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How to Read Financial Statements (Step by Step Guide to Reading Financials)

I’m going to introduce you to the SMART system. So what this is going to do is give you a step-by-step system for how you should go about reading financial statements. So regardless of whether it’s an income statement or a balance sheet or if it’s just an internal budget report that you’re receiving, there’s a certain system that can help you read those financials faster and actually get a lot more insight out of it. But before I walk you through what each of the steps mean, I need you to come back in time with me and I want you to remember your days in Kindergarten. So, maybe you had Mrs. Taylor and she taught you phonics and step-by-step and she probably also taught you how you actually go about reading where you would take a piece of paper and you always start at the top and you work your way to the bottom. And you read line by line, side to side to side and that served you very well. Obviously, you’ve gotten you this far along that it’s doing something right. But the reality is you are going to face hundreds and hundreds and hundreds of financial statements between now and the rest of your career. And if you don’t have a system for reading them, you’re at huge risk of just looking at them and missing the main points or doing what a lot of people do, which is glaze over them and really not get any insights out of it at all.

Okay so, right now I’m going to walk you through what every letter in SMART stands for. And no it’s not the same as, “SMART Goals”, I’m sure you’ve all heard of that. So step one is, “Scope”. And you can think of this as the journalist step. So this is when you’re trying to figure out the “who”, “when”, “where”, “what” and “why” of the specific statement that you’re looking at. This is really important to get yourself oriented and this is not necessarily a really long step but you need to know an orientation of what the document is purporting to show before you actually start reading it and drawing conclusions. Because that information is going to shape a lot of the ways that you approach the following steps. If you pick up a piece of paper, you get emailed a document and it has numbers on it, the first thing I want you to do is mentally pause for even 10 seconds and walk yourself through each of the five W’s.

Materiality is the second component of reading financial statements in a SMART way. But what I want to start doing is training your eye to scan the schedule for the biggest dollar amount. That’s not always going to be what you’re going to want to focus on but you need to get that anchored. So there’s a really big risk that you end up just reading all the way through in the order the information is coming through. You need to learn how to orient yourself and sequence what you’re looking at based on materiality. Anytime you’re looking at a set of information, you’re gonna have follow-up questions. There’s going be there’s things that you’re gonna either need to refer back to the disclosure notes to get more information. Maybe you have to go back to someone in the accounting department to seek more clarification. Maybe you have a budget variance explanation in there but it’s really not quite fully satisfying what it is that you’re looking for. So there’s a certain process that we’re gonna go through to compile the information that you need to ask largely driven by the scope of materiality above.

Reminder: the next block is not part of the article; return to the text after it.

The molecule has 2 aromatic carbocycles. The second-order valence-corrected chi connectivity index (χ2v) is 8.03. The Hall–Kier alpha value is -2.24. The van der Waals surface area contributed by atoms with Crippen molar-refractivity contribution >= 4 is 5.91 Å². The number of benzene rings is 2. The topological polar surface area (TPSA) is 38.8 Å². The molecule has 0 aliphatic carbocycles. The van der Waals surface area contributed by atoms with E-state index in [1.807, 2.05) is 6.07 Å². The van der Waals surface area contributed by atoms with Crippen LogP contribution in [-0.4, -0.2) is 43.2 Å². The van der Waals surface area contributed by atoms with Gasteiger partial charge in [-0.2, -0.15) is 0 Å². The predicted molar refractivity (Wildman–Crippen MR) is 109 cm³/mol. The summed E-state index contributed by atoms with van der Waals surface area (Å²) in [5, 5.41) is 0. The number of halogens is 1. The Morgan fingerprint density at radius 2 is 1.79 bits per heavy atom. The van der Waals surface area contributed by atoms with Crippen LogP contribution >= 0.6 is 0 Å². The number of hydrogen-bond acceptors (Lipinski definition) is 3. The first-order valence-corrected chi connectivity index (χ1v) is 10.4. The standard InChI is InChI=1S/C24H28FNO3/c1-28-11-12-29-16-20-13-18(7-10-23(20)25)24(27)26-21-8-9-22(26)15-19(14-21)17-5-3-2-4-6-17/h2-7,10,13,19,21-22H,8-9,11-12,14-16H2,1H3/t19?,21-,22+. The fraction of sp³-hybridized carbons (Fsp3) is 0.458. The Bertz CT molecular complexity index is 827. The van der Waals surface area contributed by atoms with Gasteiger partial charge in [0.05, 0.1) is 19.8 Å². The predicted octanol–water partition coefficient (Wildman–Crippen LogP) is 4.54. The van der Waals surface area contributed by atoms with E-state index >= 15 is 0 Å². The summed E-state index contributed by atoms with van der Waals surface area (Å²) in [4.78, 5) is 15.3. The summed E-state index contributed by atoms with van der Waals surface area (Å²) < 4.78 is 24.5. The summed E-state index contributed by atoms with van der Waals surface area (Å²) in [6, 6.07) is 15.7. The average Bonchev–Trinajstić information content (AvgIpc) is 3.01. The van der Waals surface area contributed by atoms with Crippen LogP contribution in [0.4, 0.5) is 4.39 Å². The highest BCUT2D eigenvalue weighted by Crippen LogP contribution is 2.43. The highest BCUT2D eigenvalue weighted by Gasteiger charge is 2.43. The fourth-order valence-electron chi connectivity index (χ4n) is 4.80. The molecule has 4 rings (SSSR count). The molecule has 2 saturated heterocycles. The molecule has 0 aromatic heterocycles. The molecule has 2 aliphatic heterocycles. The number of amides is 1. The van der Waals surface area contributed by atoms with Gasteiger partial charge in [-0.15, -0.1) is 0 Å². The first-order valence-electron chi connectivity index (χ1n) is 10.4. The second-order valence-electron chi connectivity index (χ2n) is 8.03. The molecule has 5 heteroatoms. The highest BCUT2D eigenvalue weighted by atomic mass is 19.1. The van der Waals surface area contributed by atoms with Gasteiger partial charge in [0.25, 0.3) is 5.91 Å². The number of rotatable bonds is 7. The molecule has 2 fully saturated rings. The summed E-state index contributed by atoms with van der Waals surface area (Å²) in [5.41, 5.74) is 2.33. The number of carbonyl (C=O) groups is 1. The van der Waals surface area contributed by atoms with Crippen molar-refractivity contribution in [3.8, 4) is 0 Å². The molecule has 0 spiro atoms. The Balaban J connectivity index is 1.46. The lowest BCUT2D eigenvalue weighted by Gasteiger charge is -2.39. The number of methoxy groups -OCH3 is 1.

“R” is relative. So not family relatives but relative. This is probably the most important step if I were to say that there would be any. But any information on a budget report, on a balance sheet. What makes it important and what makes it significant is what you’re comparing it against. So you want to be thinking through a very systematic way of doing that.

And then “T” is transaction. So this is where we’re going to make sure that we go one layer deeper. You’re going to be thinking what source system do they come from. You know who’s the supplier and what are they supplying? Or who are the customers and what are they representing? This is really where you’re gonna start to see that what’s usually presented on a financial statement is just the tip of the iceberg. So you need to have some level of understanding of everything that fits below the iceberg.

So that is essentially the 5-step SMART system. I just want you to promise me one thing and that is that you will never, ever, ever, ever again pick up a financial schedule and just mindlessly read it top to bottom and corner to corner. Please, please, please promise me you will stop doing that and I promise you you are going to get so much more out of your insights. So, let’s start diving in and let’s start making these financial schedules really come to life.

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